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"Go Sabres!" the signs read in Memorial Auditorium and on bumper stickers around Western New York. "And Take the Bills With You!"
That was back in the mid-1980s, when Buffalo's hockey team annually got whacked in the first round of the playoffs, if it managed to get there at all, and the football team produced game-long blooper films in front of tens of thousands of empty seats at Rich Stadium.
The Braves of the National Basketball Association were still a not-so-distant memory, the closings of steel mills and other major employers remained a near-monthly news staple and the possibility of the area going from three major-league teams to none wasn't out of the question.
Most of those sign-brandishing fans were kidding, of course. But last week, the Rigas family's inevitable surrender of the Sabres to National Hockey League control brought little laughter.
In the years since those sporting Dark Ages, brand-new facilities kept the Sabres and Bills rooted in the region of their birth, thanks to a flood of money from local governments and the state. And contrary to the worries of conspiracy theorists, the football team isn't taking its new uniforms anywhere any time soon.
Greed and mismanagement (some of which may yet prove indictment-worthy), though, have raised the specter of one of the NHL's state-of-the-art cash factories sitting empty and dark for most of the year.
NHL Commissioner Gary Bettman said the league will guarantee the Sabres staying put for at least one season, and will only negotiate with owners who will keep the team in Buffalo. Which sounds real nice.
But good intentions alone won't keep the Sabres here. It's going to be months before anyone is even sure what it will take to buy the team and pay off its supposed $150 million debt to Adelphia (and figure out how much of that figure is real, and how much resulted from the company's Enronesque accounting).
Then there's the matter of finding someone (or enough someones) to pony up the bread. Buffalo Destroyers owner Mark Hamister has been the most commonly mentioned name to lead a group of investors, with another consortium stretching from Buffalo to Syracuse also mulling a bid.
One thing you can be pretty sure of -- whoever tries to buy the team will be making plenty of trips to Albany, lobbying for more taxpayer money to help ease the Sabres' debt load and make sure the millions in subsidies already given to the Sabres doesn't go to waste. In any other business but professional sports, that's called throwing good money after bad.
One guy who doesn't need anybody else's money, Microsoft partner Paul Allen, is already eying Adelphia's Los Angeles cable company. Since Allen already owns the Seattle Seahawks and Portland Trailblazers, the Sabres would give the billionaire teams in three of the four major sports leagues in North America. Keeping the Sabres in Buffalo makes sense for the NHL for any number of reasons -- regional rivalries and tradition, to name two -- but business, as the Rigas family has once again taught Western New York, is business.
In the meantime, Bettman and Sabres general manager Darcy Regier urged fans to pretend everything's OK and buy season tickets, asking them to spend thousands of dollars on what could be a lame-duck franchise more concerned with hiring movers than winning hockey games.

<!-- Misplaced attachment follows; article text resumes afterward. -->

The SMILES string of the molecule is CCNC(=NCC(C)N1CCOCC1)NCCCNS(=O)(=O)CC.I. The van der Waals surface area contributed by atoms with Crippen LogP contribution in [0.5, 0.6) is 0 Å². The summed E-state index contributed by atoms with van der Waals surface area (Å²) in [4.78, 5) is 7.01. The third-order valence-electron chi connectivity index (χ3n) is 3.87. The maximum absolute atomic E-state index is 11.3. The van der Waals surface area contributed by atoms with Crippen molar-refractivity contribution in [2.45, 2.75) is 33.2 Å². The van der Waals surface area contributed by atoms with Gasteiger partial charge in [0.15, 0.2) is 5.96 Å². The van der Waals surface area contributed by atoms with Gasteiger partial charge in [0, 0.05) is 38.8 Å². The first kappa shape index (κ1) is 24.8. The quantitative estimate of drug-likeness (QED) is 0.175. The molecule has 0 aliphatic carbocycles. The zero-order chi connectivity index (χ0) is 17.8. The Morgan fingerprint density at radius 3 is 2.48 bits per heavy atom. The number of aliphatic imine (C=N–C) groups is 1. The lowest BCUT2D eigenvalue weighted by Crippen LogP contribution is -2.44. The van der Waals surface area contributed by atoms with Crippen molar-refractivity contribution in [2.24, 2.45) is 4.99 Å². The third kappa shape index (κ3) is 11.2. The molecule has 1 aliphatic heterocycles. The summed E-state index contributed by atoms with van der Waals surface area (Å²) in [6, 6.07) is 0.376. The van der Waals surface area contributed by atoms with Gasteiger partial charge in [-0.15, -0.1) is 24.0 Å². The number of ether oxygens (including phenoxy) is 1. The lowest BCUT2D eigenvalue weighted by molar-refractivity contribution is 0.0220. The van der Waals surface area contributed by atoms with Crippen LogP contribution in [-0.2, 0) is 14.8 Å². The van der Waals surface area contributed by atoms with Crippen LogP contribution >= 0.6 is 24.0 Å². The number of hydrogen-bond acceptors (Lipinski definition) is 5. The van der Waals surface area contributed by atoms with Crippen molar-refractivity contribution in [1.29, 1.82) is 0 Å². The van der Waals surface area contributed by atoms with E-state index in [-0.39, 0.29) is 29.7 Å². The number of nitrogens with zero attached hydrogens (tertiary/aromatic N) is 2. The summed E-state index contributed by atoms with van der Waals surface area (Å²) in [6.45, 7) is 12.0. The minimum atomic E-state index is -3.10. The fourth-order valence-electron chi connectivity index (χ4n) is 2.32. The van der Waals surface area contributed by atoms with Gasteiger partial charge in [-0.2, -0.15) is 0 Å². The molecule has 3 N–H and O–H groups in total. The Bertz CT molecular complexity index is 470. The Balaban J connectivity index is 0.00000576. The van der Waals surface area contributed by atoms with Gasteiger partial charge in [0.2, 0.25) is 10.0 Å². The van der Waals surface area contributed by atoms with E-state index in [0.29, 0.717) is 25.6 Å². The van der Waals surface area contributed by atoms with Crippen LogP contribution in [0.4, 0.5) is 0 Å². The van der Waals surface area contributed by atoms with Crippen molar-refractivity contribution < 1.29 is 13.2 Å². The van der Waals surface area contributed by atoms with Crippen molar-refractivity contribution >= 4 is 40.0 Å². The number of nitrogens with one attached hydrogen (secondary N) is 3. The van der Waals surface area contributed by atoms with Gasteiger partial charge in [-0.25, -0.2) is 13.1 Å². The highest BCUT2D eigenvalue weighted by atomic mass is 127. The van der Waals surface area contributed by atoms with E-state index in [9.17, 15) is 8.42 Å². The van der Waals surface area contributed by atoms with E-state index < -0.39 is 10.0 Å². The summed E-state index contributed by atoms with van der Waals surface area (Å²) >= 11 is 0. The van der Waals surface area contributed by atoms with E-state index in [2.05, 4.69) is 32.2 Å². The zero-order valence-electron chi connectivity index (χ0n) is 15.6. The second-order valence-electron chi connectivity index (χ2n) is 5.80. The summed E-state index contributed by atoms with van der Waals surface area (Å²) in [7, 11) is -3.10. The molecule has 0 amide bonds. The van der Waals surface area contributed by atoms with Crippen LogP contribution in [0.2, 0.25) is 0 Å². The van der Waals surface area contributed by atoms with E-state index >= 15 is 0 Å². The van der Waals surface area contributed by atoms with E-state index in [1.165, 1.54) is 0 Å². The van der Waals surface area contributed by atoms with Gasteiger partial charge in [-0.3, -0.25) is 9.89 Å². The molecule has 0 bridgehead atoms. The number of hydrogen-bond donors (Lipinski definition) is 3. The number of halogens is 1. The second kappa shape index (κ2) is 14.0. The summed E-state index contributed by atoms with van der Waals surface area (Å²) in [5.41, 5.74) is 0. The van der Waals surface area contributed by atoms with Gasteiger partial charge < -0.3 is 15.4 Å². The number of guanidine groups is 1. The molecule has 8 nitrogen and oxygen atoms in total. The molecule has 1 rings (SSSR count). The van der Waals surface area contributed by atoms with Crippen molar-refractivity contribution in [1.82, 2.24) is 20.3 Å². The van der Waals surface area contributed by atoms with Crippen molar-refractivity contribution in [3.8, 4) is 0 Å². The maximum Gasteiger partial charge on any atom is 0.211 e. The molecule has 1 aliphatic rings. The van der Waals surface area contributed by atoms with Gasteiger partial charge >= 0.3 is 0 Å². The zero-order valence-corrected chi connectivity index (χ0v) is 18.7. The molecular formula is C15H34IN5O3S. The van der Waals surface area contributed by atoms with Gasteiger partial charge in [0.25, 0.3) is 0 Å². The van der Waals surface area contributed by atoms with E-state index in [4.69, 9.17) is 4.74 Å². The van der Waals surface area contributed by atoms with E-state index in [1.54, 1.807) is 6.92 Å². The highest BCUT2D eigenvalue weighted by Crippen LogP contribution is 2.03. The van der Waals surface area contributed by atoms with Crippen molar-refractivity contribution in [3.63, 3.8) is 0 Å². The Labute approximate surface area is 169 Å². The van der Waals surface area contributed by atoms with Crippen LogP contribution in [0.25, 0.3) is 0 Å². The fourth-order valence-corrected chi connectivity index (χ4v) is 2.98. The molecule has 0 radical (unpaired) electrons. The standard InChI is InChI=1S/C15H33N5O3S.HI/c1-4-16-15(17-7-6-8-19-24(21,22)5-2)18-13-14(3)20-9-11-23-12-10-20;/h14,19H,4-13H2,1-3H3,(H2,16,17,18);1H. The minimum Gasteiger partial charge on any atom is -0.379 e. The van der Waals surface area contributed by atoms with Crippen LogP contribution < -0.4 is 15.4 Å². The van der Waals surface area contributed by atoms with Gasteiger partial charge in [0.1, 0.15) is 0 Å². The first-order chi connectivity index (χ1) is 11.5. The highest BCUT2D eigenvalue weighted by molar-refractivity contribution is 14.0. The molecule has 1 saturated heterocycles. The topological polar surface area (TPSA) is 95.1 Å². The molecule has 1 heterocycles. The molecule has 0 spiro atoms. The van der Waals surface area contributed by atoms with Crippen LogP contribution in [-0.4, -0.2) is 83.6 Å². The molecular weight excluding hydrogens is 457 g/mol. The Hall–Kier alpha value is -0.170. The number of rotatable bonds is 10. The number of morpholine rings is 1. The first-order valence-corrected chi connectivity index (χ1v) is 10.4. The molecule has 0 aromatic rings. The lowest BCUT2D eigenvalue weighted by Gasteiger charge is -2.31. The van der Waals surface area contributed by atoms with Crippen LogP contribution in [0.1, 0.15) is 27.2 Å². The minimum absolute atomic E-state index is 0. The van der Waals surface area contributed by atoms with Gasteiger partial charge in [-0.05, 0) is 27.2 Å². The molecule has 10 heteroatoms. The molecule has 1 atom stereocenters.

Which raises another intriguing question -- why does Regier still have a job? As the team's top executive, if he didn't know about the financial chicanery going on between Adelphia, the Rigas family and the Sabres, then he's an idiot. If he did, then he's either an accomplice or completely bereft of a moral compass. To top it off, he had the audacity to lecture area fans on their need to become "educated" on the complexities of life in a small market (even though the team's claims of annual seven-figure losses now look as credible as a promise from John, Tim or Michael Rigas) even as the depth of Adelphia's deception became public.
At least the mystery of Regier's continued tenure is an easy one to answer. At the moment, there's no one to show him the door.
Over the past nine months, Niagara Falls boxer Tommy Huff has had scheduled fights fall through for just about every conceivable reason -- opponents failing physicals, suffering injuries or just plain deciding not to show up.
Blame a breakdown in international communications for the cancellation of the super-middleweight's slated bout last Friday in Mississauga, Ont.
Before his fight that wasn't on the undercard of the Joe Mesi-Keith McKnight stomping at the University at Buffalo's Alumni Arena, Huff underwent the required battery of medical tests for hepatitis A, hepatitis B and HIV. All came back negative. According to the New York State Athletic Commission, those results cleared him to fight for the next 90 days.
In New York, that is.
But negative results clear a fighter in Ontario for only 30 days. Huff underwent a fresh round of blood work two weeks ago, and the hepatitis tests again came back negative. But since the clinic that drew the blood has a backlog of HIV tests, those results didn't come back in time for last Friday's card at the Hershey Center.
No negative result, no fight.
Allan Tremblay of Orion Sports Management, which signed Huff a week earlier to a five-year, 20-fight deal, described the latest snafu as "somewhat self-inflicted," since Huff was informed of the need for new tests, but said it wouldn't impact the deal in any way.
"Your heart just bleeds for the kid," said Tremblay, whose company promoted Huff's first two professional bouts. "Nobody feels worse than Tommy."
|Niagara Falls Reporter||www.niagarafallsreporter.com||June 25 2002|